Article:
An Old Crab

From time to time–typically after I’ve made a curmudgeonly comment about some regrettable modern development–I’ve been accused of being an “old crab.” A recently announced scientific discovery allows me to respond that if such naysayers want to see a really old crab, they need look no farther than the ancient crab, pictured above, that was discovered trapped in amber.

It’s an old crab, for sure. In fact, it’s 100 million years old, which means that this little guy was scuttling around during the Cretaceous period, while dinosaurs still roamed the Earth, when he had the misfortune of becoming trapped in tree resin that later became amber. The crab, called Cretapsara athanata, is the oldest modern-looking crab and the most complete fossil crab ever discovered.

The remarkable specimen is so complete that scientists could examine the crab’s entire body, including delicate tissues, like the antennae and mouthparts lined with fine hairs. And when they examined the crab, researchers got a surprise: they discovered the animal also had gills, but no lungs. That indicates that Cretapsara athanata lived an aquatic or semi-aquatic life, which makes the specimen even rarer, because most fossilized crabs are land or tree-dwelling crabs.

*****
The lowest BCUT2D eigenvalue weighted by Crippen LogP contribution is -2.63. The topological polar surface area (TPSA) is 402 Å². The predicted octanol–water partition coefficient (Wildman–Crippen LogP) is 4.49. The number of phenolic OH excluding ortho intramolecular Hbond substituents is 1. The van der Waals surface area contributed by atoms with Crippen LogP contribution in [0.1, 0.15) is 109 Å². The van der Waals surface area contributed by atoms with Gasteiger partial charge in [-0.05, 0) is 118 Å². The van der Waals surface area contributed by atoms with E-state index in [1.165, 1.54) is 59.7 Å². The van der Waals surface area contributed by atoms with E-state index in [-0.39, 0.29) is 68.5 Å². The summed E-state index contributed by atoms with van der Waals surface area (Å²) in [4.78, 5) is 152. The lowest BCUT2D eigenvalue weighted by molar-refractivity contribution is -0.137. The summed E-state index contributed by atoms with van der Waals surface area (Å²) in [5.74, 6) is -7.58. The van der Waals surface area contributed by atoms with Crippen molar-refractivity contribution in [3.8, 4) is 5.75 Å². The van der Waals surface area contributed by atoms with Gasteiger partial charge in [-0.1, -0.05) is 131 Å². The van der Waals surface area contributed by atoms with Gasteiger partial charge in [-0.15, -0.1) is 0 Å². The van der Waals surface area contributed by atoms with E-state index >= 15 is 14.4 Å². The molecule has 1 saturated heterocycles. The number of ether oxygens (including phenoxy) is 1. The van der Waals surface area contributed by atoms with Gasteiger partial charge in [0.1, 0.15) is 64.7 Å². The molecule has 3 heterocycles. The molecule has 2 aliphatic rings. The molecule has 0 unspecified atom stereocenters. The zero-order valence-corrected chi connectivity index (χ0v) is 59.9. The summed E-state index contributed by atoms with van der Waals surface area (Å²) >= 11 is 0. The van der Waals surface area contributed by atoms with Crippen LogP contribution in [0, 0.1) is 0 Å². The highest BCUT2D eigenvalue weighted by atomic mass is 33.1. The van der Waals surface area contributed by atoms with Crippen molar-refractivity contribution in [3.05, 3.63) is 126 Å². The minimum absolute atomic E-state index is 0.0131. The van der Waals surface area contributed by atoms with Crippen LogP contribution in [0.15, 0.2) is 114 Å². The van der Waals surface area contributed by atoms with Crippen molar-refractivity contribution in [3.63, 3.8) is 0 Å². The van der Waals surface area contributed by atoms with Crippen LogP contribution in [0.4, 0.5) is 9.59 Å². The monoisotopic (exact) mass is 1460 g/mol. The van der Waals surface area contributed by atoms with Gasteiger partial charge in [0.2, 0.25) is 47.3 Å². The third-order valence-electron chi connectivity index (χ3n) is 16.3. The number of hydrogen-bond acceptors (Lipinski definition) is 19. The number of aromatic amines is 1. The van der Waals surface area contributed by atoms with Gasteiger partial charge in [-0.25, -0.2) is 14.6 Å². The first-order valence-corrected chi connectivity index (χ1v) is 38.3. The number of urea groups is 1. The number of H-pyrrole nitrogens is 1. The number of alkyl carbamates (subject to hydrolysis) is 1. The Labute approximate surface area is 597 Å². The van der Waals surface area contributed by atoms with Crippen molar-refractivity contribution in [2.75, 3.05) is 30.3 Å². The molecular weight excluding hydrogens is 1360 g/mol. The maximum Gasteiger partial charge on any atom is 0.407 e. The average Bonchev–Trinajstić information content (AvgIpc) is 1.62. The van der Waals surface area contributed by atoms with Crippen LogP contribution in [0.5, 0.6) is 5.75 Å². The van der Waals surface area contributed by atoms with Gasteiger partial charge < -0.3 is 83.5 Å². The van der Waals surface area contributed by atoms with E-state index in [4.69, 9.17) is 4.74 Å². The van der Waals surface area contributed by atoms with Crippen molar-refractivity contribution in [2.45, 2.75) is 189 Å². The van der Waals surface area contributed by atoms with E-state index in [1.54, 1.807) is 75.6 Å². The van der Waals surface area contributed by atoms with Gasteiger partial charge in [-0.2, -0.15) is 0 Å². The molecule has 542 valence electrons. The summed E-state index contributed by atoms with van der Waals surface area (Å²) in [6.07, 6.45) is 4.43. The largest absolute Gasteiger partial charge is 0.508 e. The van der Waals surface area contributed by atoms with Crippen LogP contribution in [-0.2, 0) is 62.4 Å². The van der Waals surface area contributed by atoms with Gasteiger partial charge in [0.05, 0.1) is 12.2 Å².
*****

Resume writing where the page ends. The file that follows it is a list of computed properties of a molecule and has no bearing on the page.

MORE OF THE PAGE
And if you are ever called an “old crab,” bear in mind that there are many things to admire about crabs as a species. As the article linked above points out: “True crabs, or Brachyura, are an iconic group of crustaceans whose remarkable diversity of forms, species richness, and economic importance have inspired celebrations and festivals worldwide. They’ve even earned a special role in the pantheon of social media. True crabs are found all around the world, from the depths of the oceans, to coral reefs, beaches, rivers, caves, and even in trees as true crabs are among the few animal groups that have conquered land and freshwater multiple times.”

So there!

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